As I begin this post, I need to declare that I am neither a professional Theologian nor even a bit player in the field of Ignatian Spirituality. I don’t play an Ignatian expert on TV and I haven’t stayed at a Holiday Inn Express in a long time. You have been warned! What you’re going to get here is my 2 cents worth and it may be off by more than a penny.
Ignatian Spirituality, although it was birthed in Ignatius’ family home in the Basque countryside and brought to fruition in a cave near the small town of Manresa, is — I believe – an urban spirituality. Unlike other spiritual masters who withdrew from the world into convents and monasteries in order to find God, Ignatius and his early companions went into the piazzas and market-squares of Europe to preach the Good News. Ignatian Spirituality, therefore, is an active spirituality which seeks to find God in all people, in all places and in all situations.
It is, however, also a contemplative spirituality because there is no hope of finding God anywhere if you are not attentive and ready. We have, then, a paradox: Ignatian Spirituality rejoices in the God who creates us moment-by-moment (“momently,” as someone expressed it beautifully) and seeks to have us labor with Christ in constructing the Reign of God. It is a busy option… and yet, one in which we are to be open, mindful and infused with prayer at all times. (As I write this I have an image of one of those people who simultaneously bangs a drum, plays the cymbals and beats out a melody on the harmonica!)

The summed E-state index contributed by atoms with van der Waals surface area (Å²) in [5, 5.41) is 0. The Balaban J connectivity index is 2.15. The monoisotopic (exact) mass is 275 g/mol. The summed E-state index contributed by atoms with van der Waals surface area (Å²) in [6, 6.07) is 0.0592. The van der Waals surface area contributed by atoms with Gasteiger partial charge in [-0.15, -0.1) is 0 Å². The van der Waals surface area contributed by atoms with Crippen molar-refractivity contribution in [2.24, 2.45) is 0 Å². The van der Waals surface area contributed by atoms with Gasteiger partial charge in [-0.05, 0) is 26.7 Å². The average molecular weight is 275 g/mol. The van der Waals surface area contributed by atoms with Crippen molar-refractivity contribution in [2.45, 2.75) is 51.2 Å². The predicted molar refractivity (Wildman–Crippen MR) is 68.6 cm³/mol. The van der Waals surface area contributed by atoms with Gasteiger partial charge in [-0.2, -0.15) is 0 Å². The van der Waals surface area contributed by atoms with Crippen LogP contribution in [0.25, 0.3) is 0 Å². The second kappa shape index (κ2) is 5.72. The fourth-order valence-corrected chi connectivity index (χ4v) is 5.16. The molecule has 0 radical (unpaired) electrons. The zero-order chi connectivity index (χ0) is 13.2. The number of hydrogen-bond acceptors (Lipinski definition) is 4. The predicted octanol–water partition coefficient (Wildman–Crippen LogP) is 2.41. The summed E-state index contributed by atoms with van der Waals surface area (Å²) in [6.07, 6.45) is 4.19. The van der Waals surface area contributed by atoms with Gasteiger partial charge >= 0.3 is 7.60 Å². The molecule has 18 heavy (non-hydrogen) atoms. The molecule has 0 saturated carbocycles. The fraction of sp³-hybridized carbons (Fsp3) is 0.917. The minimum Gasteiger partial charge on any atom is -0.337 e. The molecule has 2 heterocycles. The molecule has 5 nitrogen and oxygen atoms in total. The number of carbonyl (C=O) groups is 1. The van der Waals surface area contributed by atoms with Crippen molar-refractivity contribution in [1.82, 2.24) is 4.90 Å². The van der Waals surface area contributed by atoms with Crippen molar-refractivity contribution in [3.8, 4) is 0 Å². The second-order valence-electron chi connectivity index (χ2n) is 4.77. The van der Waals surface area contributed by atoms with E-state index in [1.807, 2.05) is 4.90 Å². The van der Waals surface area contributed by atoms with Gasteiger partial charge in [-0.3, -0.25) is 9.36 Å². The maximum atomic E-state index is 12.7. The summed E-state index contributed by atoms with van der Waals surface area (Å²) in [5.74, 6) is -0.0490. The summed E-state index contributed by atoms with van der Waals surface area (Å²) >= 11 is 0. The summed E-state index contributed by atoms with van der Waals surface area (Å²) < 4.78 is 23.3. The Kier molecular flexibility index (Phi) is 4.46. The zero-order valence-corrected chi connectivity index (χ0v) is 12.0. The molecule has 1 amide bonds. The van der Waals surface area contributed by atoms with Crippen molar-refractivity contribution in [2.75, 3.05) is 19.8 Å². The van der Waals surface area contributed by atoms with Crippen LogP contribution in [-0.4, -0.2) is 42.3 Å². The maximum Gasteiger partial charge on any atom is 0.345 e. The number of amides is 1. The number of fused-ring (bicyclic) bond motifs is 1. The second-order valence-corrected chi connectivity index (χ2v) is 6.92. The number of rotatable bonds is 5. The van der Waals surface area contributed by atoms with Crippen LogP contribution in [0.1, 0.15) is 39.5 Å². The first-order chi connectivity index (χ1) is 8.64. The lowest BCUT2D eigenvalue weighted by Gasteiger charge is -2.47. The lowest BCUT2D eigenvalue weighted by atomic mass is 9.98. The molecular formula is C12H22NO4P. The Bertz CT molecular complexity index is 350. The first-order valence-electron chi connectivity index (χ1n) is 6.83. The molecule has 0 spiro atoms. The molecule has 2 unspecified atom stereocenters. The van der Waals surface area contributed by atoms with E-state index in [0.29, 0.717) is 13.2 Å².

It can be done. I know people who are Jedi Masters as contemplatives in action and I also know that there are thousands and thousands of people like me who fall short every day, but who also have had enough glimpses of contemplation in action to keep wanting to try again and again.